Approval of Laboratories (§§14 to 18)

Sections 14 to 18 provide for the approval by the DNA Profiling Board of DNA laboratories that will process and analyze genetic material for eventual inclusion on the DNA database. Under §14, all laboratories must be approved in writing prior to processing or analyzing any genetic material. However, a conflicting provision appears in the next section, §15(2), which permits DNA laboratories in existence at the time the legislation is enacted to process or analyze DNA samples immediately, without first obtaining approval.

Either an oversight on the part of the drafters, or the product of overly-vague language, the result is that established genetic laboratories—including whatever genetic material or profiles they may already have for whatever reason—are in effect “grandfathered” into the system. The only review of these laboratories is the post hoc approval of the laboratory by the DNA profiling board. The potential for abuse and error that this conflict of provisions would be best addressed in keeping with the rule articulated in §14, i.e. correcting the language of §15(2) that allows for laboratories to be “grandfathered” into the system.

Standards, Obligations of DNA Laboratory (§§19 to 28)

Chapter V, which concerns the obligations of and the standards to be observed by approved DNA laboratories, lacks adequate administrative provisions. For example, §22 requires that labs ensure “adequate security” to minimize contamination without providing for accountability in the event of contamination. Similarly, §28 provides for audits of DNA laboratories only, withholding from similar scrutiny of the DNA Profiling Board itself.

National DNA Database (§§33 to 37)

In addition on one national DNA database, the Bill sanctions the several Indian states to maintain their own DNA databases, provided these state-level databases forward copies of their content to the national database. Id., § 33(3). The national database is envisioned to comprise several sub-databases, each to contain the genetic information of a subset of persons/samples, namely: (1) unidentified crime scene samples, (2) samples taken from suspects, (3) samples taken from persons convicted or currently subject to prosecution for “subject offences,” (4) samples associated with missing persons, (5) samples taken from unidentified bodies, (6) samples taken from “volunteers,”[3] and finally (7) samples taken for reasons “as may be specified by regulations. Id., § 33(4) et seq. Putting to one side the breadth of persons subject to inclusion under subcategories (1) through (6), subsection (7) appears on its face to be a “catch all” provision, leaving one only to guess at the circumstances under which its specificities may be promulgated. Id.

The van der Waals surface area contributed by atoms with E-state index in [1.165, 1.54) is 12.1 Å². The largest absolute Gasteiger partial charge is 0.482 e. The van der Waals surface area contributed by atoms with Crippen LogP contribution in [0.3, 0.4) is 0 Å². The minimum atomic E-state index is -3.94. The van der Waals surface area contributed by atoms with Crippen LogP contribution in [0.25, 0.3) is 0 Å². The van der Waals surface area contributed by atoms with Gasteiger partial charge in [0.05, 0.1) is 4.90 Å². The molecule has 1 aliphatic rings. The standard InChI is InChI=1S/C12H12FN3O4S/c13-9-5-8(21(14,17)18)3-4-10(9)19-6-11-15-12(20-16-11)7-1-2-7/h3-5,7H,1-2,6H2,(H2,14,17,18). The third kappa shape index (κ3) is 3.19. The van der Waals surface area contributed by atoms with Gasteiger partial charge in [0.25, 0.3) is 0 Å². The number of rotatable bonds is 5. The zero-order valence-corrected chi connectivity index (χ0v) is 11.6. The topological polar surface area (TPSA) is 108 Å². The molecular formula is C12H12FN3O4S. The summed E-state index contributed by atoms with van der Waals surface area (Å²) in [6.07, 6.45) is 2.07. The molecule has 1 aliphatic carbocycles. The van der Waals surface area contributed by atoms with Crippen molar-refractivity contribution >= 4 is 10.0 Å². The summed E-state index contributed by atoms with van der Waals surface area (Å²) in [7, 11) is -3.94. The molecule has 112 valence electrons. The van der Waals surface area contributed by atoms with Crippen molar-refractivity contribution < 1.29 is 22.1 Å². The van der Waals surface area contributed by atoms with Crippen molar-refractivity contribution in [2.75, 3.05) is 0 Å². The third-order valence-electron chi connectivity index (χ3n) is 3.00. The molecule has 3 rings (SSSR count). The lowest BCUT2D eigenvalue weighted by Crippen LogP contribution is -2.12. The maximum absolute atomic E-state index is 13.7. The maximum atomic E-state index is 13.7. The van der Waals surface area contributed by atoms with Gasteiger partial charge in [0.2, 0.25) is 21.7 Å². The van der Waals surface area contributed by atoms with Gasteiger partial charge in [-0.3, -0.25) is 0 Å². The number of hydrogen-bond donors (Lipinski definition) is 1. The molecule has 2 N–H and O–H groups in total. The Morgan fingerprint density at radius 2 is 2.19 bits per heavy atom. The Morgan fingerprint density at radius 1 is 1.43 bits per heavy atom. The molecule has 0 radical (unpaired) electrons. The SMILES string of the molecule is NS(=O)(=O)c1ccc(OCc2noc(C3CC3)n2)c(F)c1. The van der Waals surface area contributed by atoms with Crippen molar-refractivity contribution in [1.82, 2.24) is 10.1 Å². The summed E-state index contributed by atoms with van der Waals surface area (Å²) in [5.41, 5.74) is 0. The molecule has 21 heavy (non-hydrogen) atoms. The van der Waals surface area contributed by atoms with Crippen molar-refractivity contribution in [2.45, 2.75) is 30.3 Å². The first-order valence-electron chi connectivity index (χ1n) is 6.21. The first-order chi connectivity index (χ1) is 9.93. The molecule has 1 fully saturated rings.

A close reading of § 33(6) strongly suggests that the agency [4]conducting conducting the forensic analyses and populating the DNA database shall retain the DNA samples thereafter. This section reads in relevant part:

The DNA Data Bank shall contain . . . the following information, namely: (i) in the case of a profile in the offenders index, the identity of the person from whose body substance or body substances the profile was derived, and (ii) in case of all other profiles, the case reference number of the investigation associated with the body substance or body substances from which the profile was derived. Id., § 33(6).

Rather than choose to link the DNA profile data to a specific offender or case, the drafters of the Bill instead like the “body substance or body substances” with that specific offender or case. Whether sloppy drafting or clever nuance, this provision elides the DNA profile with the DNA sample, injecting unneeded—and potentially harmful—ambiguity into the proposed law.

Confidentiality, Access to DNA Profiles, Samples, and Records (§§ 38-44)

Further compounding this ambiguity, § 36 entitled “Access to Information” opens the door to much more than DNA profiles alone being kept on the government database. In all three of its subsections it purports to govern access to “the information” contained in the database, not “the DNA profiles” contained in the database. Id., § 36(1) et seq. Subsection 2 employs even broader language, covering “the information in the offenders’ index pertaining to a convict.” Id. Taken at face value, this provision of the Bill suggests that any and all sort of “information . . . pertaining to a convict” that might be derived from his or her DNA can be stored on the database. Even if prudential oversight provisions elsewhere in the Bill suggests a tightly-controlled techno-forensic apparatus, the overbroad construction of provisions such as §§ 33 and 36 raise significant questions about the wisdom of enacting the text in this form.

Two further provisions regarding access to the database warrant close scrutiny. First, §§ 39 and 40 purport to confer upon the police direct access to all of the information contained in the national DNA database. While administratively expedient, this arrangement opens up the possibility for misuse. A more prudent system would place the Board (or some administrative subordinate portion thereof) between the police and the content of the DNA database, with the latter having to make specific and particular requests to the former. This would minimize the risks inherent in the more expansive model of database access the bill currently envisions.

Second, and more concerning, § 41 permits the Data Bank Manager to grant access to the database to “any person or class of persons that the Data Bank Manager considers appropriate.” This is a sweeping provision. It vests in one individual the ability to permit almost anyone access to the DNA database—without administrative review or oversight of any kind. Taken together with the general lack of administrative safeguards in the bill, § 41 again places the government’s interest in investigating crime far above individual privacy rights.